303 F2d 73 Wells v. International Union of Operating Engineers
303 F.2d 73
W. E. WELLS and Sybil R. Wells, Partners, d/b/a Tye & Wells,
Contractors; Norman Reeves, Elgin Smith, James Ralston, Olan
H. Carter, Tom Litsey, Tom Curtis, Joseph G. Lauxon, Eugene
Robinson, William W. Tye, Thrashley Markland, Harold Parker
and Wayne Berry, Plaintiffs-Appellees,
INTERNATIONAL UNION OF OPERATING ENGINEERS, AFL-CIO, LOCAL
181, and Its Business Agent, Lawrence McCarty; United
Brotherhood of Carpenters and Joiners of America, AFL-CIO,
Local 1341, and Its Business Agent, J. W. Hall;
International Brotherhood of Teamsters, Chauffeurs,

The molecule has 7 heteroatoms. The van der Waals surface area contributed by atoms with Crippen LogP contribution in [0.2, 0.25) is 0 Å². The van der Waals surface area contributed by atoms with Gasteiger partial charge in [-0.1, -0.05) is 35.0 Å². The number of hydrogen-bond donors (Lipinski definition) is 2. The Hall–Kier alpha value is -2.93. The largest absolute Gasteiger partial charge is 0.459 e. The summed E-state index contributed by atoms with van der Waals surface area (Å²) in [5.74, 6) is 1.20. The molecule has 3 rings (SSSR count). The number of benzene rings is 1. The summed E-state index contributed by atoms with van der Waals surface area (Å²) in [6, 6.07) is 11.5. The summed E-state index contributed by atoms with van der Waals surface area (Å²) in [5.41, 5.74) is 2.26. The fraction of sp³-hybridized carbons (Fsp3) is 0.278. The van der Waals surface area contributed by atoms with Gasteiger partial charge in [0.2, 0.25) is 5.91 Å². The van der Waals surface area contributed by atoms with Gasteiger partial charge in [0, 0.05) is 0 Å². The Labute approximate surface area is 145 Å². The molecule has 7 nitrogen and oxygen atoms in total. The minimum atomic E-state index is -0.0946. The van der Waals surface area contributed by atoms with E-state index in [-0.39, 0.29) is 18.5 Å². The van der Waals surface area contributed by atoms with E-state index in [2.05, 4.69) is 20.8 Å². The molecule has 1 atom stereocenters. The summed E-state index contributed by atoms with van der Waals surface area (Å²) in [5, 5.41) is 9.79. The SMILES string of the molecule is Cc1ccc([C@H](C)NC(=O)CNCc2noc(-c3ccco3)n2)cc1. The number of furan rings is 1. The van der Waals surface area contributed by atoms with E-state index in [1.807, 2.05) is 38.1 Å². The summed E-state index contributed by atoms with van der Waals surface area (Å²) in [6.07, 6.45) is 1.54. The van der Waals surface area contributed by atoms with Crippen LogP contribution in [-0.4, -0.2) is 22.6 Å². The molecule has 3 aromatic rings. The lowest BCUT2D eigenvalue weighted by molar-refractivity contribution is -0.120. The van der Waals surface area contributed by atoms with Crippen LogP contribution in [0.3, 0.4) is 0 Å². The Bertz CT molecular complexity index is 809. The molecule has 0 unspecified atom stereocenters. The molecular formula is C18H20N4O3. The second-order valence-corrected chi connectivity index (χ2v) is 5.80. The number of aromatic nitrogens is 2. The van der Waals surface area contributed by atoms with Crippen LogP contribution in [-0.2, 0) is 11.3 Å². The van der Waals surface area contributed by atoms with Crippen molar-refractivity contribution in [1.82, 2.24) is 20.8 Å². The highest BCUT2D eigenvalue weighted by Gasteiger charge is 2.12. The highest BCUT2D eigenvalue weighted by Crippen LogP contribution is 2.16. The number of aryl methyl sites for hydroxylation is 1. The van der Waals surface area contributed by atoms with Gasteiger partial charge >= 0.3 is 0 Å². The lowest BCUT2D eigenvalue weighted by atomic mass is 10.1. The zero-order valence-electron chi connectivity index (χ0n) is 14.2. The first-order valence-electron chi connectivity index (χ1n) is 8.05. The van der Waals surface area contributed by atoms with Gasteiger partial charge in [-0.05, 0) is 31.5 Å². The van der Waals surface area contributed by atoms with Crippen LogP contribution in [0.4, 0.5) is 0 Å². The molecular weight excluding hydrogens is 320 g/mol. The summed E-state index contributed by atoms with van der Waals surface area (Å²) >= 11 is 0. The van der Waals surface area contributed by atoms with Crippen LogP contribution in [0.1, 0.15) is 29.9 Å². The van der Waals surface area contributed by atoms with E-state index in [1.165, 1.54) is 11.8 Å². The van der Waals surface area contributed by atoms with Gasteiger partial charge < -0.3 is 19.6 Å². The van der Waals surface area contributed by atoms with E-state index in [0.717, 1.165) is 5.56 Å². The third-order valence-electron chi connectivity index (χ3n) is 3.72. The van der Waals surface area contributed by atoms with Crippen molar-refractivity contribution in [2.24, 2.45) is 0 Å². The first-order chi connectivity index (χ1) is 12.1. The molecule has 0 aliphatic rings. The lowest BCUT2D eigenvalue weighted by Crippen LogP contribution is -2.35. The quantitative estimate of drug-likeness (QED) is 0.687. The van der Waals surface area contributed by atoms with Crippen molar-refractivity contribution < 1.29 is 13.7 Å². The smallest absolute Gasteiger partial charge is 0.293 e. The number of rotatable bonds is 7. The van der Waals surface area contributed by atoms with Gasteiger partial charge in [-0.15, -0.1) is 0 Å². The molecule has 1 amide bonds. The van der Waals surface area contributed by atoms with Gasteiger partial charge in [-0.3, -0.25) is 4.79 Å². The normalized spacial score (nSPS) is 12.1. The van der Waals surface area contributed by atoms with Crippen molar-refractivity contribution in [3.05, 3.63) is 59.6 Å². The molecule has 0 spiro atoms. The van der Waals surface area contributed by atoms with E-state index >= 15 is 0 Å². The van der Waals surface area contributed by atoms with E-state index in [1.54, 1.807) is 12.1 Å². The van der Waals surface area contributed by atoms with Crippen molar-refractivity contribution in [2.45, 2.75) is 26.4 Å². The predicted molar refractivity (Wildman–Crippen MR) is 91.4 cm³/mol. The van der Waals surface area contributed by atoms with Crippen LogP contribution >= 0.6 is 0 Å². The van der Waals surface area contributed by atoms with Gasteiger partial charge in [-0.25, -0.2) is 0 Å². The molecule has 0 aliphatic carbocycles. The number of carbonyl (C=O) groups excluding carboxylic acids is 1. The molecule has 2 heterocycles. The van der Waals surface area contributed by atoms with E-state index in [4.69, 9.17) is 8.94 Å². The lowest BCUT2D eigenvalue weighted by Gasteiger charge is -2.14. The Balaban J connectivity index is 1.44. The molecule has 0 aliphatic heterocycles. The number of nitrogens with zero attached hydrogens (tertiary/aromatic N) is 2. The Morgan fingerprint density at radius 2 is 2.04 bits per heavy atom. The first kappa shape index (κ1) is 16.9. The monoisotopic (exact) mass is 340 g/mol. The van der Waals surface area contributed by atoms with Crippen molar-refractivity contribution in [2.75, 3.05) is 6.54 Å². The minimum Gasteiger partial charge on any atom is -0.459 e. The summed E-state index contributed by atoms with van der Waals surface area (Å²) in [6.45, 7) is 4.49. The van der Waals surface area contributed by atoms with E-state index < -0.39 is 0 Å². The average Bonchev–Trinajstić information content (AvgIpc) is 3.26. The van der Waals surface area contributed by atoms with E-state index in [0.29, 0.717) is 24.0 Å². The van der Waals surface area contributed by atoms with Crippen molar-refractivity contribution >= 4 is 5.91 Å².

Warehousemen and Helpers of America, Local 215, and Its
Business Agent, Glenn Wilkinson, Defendants-Appellants.
United States Court of Appeals Sixth Circuit.
May 15, 1962.
Wells T. Lovett, Owensboro, Ky., Lovett & Howard, Owensboro, Ky., on brief, for plaintiffs-appellees.
Charles R. Isenberg, Louisville, Ky., and Wilbur F. Dassel, Evansville, Ind., Isenberg & Sales, Louisville, Ky., of counsel, for defendants-appellants.
Before MILLER, Chief Judge, and BOYD and STARR, District Judges.
BOYD, District Judge.
W. E. Wells and Sybil R. Wells, Partners d/b/a Tye & Wells, Contractors and twelve of their employees brought this action for damages resulting from alleged unfair labor practices involving secondary boycott activities of the appellant Unions and their representatives. (The parties are referred to as in the trial court.) From an adverse judgment in the trial court finding the defendants guilty of activities in contravention of Section 303 of the Labor Management Relations Act of 1947, as amended, Title 29 U.S.C.A. 187, the case is here on appeal.